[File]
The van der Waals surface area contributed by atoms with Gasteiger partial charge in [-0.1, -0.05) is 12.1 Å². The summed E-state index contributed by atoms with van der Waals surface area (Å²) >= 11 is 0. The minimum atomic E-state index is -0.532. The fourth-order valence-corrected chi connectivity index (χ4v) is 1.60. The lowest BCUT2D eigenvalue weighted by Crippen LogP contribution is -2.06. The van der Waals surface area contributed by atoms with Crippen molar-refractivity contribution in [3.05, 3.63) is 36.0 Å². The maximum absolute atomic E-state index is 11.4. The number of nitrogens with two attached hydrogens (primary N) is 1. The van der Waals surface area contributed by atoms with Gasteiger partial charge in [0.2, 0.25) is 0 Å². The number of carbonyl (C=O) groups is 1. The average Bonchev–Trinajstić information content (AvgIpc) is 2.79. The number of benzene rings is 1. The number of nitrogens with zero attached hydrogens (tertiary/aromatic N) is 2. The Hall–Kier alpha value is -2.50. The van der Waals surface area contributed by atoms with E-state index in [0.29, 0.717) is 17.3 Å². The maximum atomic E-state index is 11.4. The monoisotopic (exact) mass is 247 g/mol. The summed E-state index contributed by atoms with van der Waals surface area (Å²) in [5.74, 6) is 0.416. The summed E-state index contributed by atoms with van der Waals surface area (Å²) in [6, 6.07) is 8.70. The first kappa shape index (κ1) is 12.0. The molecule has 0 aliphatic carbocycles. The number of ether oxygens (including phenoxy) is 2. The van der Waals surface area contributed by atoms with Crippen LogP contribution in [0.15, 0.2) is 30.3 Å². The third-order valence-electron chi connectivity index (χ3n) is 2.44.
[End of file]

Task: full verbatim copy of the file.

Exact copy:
The van der Waals surface area contributed by atoms with Gasteiger partial charge in [-0.1, -0.05) is 12.1 Å². The summed E-state index contributed by atoms with van der Waals surface area (Å²) >= 11 is 0. The minimum atomic E-state index is -0.532. The fourth-order valence-corrected chi connectivity index (χ4v) is 1.60. The lowest BCUT2D eigenvalue weighted by Crippen LogP contribution is -2.06. The van der Waals surface area contributed by atoms with Crippen molar-refractivity contribution in [3.05, 3.63) is 36.0 Å². The maximum absolute atomic E-state index is 11.4. The number of nitrogens with two attached hydrogens (primary N) is 1. The van der Waals surface area contributed by atoms with Gasteiger partial charge in [0.2, 0.25) is 0 Å². The number of carbonyl (C=O) groups is 1. The average Bonchev–Trinajstić information content (AvgIpc) is 2.79. The number of benzene rings is 1. The number of nitrogens with zero attached hydrogens (tertiary/aromatic N) is 2. The Hall–Kier alpha value is -2.50. The van der Waals surface area contributed by atoms with E-state index in [0.29, 0.717) is 17.3 Å². The maximum atomic E-state index is 11.4. The monoisotopic (exact) mass is 247 g/mol. The summed E-state index contributed by atoms with van der Waals surface area (Å²) in [5.74, 6) is 0.416. The summed E-state index contributed by atoms with van der Waals surface area (Å²) in [6, 6.07) is 8.70. The first kappa shape index (κ1) is 12.0. The molecule has 0 aliphatic carbocycles. The number of ether oxygens (including phenoxy) is 2. The van der Waals surface area contributed by atoms with Crippen LogP contribution in [0.15, 0.2) is 30.3 Å². The third-order valence-electron chi connectivity index (χ3n) is 2.44.